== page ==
The Due Process Clause of the Fourteenth Amendment "protects the accused against conviction except upon proof beyond a reasonable doubt of every fact necessary to constitute the crime with which he is charged." In re Winship, 397 U.S. 358, 364 (1970). Evidentiary presumptions are "a staple of our adversary system of factfinding," and are constitutionally valid so long as they do not "undermine the factfinder's responsibility at trial . . . to find the ultimate facts beyond a reasonable doubt." Ulster County v. Allen, 442 U.S. 140, 156 (1979). A permissive inference, such as is presented here, allows, but does not require, the trier of fact to infer an ultimate fact from proof by the prosecutor of other facts. Id. at 157. It does not shift the burden of proof, and it leaves the trier of fact free to credit or reject the inference. See Francis v. Franklin, 471 U.S. 307, 314 (1985) (stating "[a] permissive inference suggests to the jury a possible conclusion to be drawn if the State proves predicate facts, but does not require the jury to draw that conclusion"). Therefore, it does not disrupt Due Process unless, under the facts of the case, there is no rational way the trier could make the connection permitted by the inference. Ulster County, 442 U.S. at 157. In other words, a permissive inference violates Due Process "only if the suggested conclusion is not one that reason and common sense justify in light of the proven facts before the jury." Francis, 471 U.S. at 314-15.
Additionally, even "[i]f a specific portion of the jury charge, considered in isolation, could reasonably have been understood as creating a presumption that relieves the State of its burden of persuasion on an element of an offense, the potentially offending words must be considered in the context of the charge as a whole." Id. at 315. Other jury instructions might explain or clarify the infirm language so that a reasonable jury could not have considered the charge to have created an unconstitutional presumption. Id. Thus, after considering the challenged instruction in the context of the other instructions, a court must determine "whether there is a reasonable likelihood that the jury has applied the challenged instruction in a way" that violates the Constitution. Estelle v. McGuire, 502 U.S. 62, 72 (1991) (quoting Boyde v. California, 494 U.S. 370, 380 (1990)).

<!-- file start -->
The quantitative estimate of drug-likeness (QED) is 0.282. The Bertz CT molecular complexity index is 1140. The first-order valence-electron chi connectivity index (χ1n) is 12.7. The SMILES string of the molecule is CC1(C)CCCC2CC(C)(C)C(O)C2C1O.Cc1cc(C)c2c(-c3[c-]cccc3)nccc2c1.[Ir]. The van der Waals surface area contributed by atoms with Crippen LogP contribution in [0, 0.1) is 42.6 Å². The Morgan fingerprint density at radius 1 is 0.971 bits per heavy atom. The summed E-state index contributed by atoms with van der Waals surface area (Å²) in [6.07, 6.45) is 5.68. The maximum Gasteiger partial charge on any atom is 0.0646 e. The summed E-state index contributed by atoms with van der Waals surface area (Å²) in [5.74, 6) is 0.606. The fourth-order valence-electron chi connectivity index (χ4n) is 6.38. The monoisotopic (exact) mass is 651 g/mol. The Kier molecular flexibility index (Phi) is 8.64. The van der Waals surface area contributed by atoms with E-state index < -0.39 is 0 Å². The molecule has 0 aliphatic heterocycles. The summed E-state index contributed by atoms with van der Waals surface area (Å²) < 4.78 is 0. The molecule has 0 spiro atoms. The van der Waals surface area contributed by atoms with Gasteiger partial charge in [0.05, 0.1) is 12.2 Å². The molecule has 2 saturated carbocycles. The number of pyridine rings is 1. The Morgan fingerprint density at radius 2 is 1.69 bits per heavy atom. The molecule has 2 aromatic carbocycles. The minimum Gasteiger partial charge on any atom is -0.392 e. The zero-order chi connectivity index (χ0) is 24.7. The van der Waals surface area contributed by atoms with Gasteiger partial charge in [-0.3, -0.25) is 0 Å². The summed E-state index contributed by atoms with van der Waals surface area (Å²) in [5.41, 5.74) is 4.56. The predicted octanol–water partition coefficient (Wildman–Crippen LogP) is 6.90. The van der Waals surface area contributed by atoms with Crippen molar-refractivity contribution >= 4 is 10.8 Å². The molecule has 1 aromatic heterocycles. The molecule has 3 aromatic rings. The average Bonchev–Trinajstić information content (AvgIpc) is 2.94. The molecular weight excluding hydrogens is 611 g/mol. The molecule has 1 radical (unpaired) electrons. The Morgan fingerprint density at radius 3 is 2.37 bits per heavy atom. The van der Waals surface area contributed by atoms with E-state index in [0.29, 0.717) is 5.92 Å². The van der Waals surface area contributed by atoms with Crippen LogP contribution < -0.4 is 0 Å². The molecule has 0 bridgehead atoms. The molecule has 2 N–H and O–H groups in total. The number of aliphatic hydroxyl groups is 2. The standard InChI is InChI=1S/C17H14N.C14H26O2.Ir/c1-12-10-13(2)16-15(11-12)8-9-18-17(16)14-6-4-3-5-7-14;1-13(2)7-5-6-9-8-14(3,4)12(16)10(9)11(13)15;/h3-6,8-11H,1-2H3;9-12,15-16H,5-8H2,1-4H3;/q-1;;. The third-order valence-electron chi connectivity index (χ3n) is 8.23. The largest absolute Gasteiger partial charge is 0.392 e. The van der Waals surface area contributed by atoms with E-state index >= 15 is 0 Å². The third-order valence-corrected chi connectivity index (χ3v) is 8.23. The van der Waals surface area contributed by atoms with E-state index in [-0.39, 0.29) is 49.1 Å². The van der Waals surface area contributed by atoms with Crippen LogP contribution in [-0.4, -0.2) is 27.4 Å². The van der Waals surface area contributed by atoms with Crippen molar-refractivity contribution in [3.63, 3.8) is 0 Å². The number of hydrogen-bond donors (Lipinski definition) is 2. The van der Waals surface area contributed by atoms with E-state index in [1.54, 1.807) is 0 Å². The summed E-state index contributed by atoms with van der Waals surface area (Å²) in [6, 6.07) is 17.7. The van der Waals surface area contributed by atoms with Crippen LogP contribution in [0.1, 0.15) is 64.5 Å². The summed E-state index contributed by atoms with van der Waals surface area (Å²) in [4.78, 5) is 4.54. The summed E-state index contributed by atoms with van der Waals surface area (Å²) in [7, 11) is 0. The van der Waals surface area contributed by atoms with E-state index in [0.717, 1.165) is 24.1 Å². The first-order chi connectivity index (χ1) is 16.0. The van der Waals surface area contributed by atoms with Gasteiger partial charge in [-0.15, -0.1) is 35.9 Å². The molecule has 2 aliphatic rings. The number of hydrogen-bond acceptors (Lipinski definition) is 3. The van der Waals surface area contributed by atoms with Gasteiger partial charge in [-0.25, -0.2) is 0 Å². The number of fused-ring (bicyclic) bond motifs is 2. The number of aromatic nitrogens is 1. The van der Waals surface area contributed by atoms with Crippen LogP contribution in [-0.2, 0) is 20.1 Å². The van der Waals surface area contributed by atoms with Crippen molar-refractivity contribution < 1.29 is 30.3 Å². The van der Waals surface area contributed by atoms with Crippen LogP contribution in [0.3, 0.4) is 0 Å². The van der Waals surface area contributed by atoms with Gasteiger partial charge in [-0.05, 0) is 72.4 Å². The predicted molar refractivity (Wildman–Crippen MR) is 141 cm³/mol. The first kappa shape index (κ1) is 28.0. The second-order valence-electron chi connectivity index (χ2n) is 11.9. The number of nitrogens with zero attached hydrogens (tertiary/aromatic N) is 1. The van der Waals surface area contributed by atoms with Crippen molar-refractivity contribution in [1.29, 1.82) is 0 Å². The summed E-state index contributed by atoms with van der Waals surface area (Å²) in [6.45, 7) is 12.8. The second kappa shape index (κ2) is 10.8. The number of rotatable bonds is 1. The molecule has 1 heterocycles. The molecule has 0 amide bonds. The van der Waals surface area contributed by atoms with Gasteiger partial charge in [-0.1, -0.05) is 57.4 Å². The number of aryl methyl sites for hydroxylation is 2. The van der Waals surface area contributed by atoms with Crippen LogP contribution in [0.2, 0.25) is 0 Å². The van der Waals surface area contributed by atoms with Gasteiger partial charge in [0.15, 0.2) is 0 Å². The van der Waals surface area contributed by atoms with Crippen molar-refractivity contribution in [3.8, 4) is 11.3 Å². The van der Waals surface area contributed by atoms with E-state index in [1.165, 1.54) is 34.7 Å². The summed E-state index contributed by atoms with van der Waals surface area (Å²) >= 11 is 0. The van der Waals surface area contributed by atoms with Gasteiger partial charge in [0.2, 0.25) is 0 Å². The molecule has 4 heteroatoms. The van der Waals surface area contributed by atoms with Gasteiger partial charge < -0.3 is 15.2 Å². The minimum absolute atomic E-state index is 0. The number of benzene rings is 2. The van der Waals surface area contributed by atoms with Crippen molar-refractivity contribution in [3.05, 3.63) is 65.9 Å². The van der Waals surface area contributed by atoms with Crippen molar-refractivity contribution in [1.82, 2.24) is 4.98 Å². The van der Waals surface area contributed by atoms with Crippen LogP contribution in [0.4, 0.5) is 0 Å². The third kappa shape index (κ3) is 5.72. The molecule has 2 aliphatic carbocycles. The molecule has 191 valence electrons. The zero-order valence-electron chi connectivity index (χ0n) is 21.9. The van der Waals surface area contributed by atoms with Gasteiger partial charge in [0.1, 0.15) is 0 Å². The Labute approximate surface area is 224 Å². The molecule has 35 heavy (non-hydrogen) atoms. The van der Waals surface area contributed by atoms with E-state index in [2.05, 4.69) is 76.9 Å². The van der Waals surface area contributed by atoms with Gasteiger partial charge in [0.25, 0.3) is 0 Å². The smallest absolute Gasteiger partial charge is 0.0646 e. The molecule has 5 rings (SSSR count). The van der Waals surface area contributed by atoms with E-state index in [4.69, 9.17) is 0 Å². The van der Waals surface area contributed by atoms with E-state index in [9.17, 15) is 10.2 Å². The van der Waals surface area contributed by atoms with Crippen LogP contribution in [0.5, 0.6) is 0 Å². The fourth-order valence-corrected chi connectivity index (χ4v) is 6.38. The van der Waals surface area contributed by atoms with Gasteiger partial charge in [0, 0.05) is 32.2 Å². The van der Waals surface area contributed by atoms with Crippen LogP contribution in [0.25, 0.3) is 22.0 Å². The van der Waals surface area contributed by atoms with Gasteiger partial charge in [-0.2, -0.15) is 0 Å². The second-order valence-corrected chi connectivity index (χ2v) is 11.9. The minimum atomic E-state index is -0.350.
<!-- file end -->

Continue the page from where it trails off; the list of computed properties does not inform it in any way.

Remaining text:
At the close of trial, the jury was instructed pursuant to CALJIC No. 2.50 as follows: Evidence has been introduced for the purpose of showing that the defendant committed other acts other than that for which he is on trial.
Except as you will otherwise be instructed, this evidence, if believed, may not be considered by you to prove that the defendant is a person of bad character or that he has a disposition to commit crimes. It may be considered by you only for the limited purpose of determining if it tends to show a characteristic method, plan or scheme in the commission of acts similar to the method, plan or scheme used in the commission of the offense in this case which would further tend to show: The defendant possessed the means that might have been useful or necessary for the commission of the crime charged;
A clear connection between the other acts and the crime of which the defendant is accused so that it may be inferred that if defendant committed the other acts defendant also committed the crime charged in this case.
For the limited purpose for which you may consider such evidence, you must weigh it in the same manner as you do all other evidence in the case.
You are not permitted to consider such evidence for any other purpose. (CT, Vol. 9 at 1902.)
Petitioner fails to show that the CCA's decision was objectively unreasonable when it rejected his argument that the language of CALJIC No. 2.50 created an unreasonable inference that violated his Fourteenth Amendment Due Process rights.
Cumulative Instructions. First, the instructions provided to the jury did not lessen the prosecution's burden to establish each element of the crime beyond a reasonable doubt. The jury was given a series of instructions that, when considered collectively, guarded against misuse of CALJIC No. 2.50. (See Lodgment No. 6 at 48-49; see generally, CT, Vol. 9 at 1885-1949.) Most notably, the trial court issued instruction CALJIC No. 2.50.1, a companion instruction to CALJIC No. 2.50, which effectively cautioned and reminded the jury not to use evidence of uncharged acts alone to find Petitioner's guilt, but rather that the jurors must use "the evidence as a whole" to "persuade [them] beyond a reasonable doubt that the defendant is guilty of [the] crime [charged]." (See CT, Vol. 9 at 1903.) Additionally, the trial court protected against misapplication of the jury instructions by advising the jury that "evidence [of other acts], if believed, may not be considered by you to prove that the defendant is a person of bad character or that he has a disposition to commit crimes." (CT, Vol. 9 at 1902.) The trial court further advised the jury that for the limited purpose for which they may consider prior acts, they "must weigh it in the same manner as you do all other evidence in the case." (Id.)
Inference from Nonviolent Acts. Petitioner argues that it was illogical to permit the jury to infer from the uncharged acts that Petitioner entered the Crowe residence and committed the homicide because "[n]othing about the uncharged acts suggested [Petitioner] would commit homicide." (Petition at 48.) He further claims that, because the evidence of uncharged acts presented to the jury involved non-violent events, the trial court should have adopted the more narrowly drawn version of CALJIC No. 2.50 that he submitted. (Objections at 6.) Petitioner still fails to establish that CALJIC 2.50 permitted an unreasonable inference in violation of his Due Process rights with regard to these allegations.